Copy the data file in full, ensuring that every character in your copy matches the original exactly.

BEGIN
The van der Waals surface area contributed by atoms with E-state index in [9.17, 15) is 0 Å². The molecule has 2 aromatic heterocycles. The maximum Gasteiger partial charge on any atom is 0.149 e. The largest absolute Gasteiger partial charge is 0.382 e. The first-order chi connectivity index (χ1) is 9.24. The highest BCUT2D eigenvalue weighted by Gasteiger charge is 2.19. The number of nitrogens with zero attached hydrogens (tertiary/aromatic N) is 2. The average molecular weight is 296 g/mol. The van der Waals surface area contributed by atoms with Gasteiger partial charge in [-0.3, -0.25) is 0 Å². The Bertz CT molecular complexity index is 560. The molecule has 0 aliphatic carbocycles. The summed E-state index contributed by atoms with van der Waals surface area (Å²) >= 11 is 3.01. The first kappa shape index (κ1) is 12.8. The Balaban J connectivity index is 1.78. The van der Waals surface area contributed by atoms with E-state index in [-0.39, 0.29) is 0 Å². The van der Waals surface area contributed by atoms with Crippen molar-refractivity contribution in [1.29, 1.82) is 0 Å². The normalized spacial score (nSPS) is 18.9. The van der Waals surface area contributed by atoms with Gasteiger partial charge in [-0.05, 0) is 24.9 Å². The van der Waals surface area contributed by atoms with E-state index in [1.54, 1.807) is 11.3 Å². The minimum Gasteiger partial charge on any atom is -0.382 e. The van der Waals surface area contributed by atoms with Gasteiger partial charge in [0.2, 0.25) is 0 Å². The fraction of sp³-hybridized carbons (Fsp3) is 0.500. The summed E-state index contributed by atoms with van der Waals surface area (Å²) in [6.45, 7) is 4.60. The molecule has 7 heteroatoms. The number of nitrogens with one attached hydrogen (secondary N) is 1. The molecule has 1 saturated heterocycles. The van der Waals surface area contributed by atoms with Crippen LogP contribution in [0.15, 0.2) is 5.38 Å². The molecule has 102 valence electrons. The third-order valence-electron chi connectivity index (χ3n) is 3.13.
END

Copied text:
The van der Waals surface area contributed by atoms with E-state index in [9.17, 15) is 0 Å². The molecule has 2 aromatic heterocycles. The maximum Gasteiger partial charge on any atom is 0.149 e. The largest absolute Gasteiger partial charge is 0.382 e. The first-order chi connectivity index (χ1) is 9.24. The highest BCUT2D eigenvalue weighted by Gasteiger charge is 2.19. The number of nitrogens with zero attached hydrogens (tertiary/aromatic N) is 2. The average molecular weight is 296 g/mol. The van der Waals surface area contributed by atoms with Gasteiger partial charge in [-0.3, -0.25) is 0 Å². The Bertz CT molecular complexity index is 560. The molecule has 0 aliphatic carbocycles. The summed E-state index contributed by atoms with van der Waals surface area (Å²) >= 11 is 3.01. The first kappa shape index (κ1) is 12.8. The Balaban J connectivity index is 1.78. The van der Waals surface area contributed by atoms with E-state index in [-0.39, 0.29) is 0 Å². The van der Waals surface area contributed by atoms with Crippen molar-refractivity contribution in [1.29, 1.82) is 0 Å². The normalized spacial score (nSPS) is 18.9. The van der Waals surface area contributed by atoms with Gasteiger partial charge in [-0.05, 0) is 24.9 Å². The van der Waals surface area contributed by atoms with E-state index in [1.54, 1.807) is 11.3 Å². The minimum Gasteiger partial charge on any atom is -0.382 e. The van der Waals surface area contributed by atoms with Gasteiger partial charge in [0.2, 0.25) is 0 Å². The fraction of sp³-hybridized carbons (Fsp3) is 0.500. The summed E-state index contributed by atoms with van der Waals surface area (Å²) in [6.45, 7) is 4.60. The molecule has 7 heteroatoms. The number of nitrogens with one attached hydrogen (secondary N) is 1. The molecule has 1 saturated heterocycles. The van der Waals surface area contributed by atoms with Crippen LogP contribution in [0.15, 0.2) is 5.38 Å². The molecule has 102 valence electrons. The third-order valence-electron chi connectivity index (χ3n) is 3.13.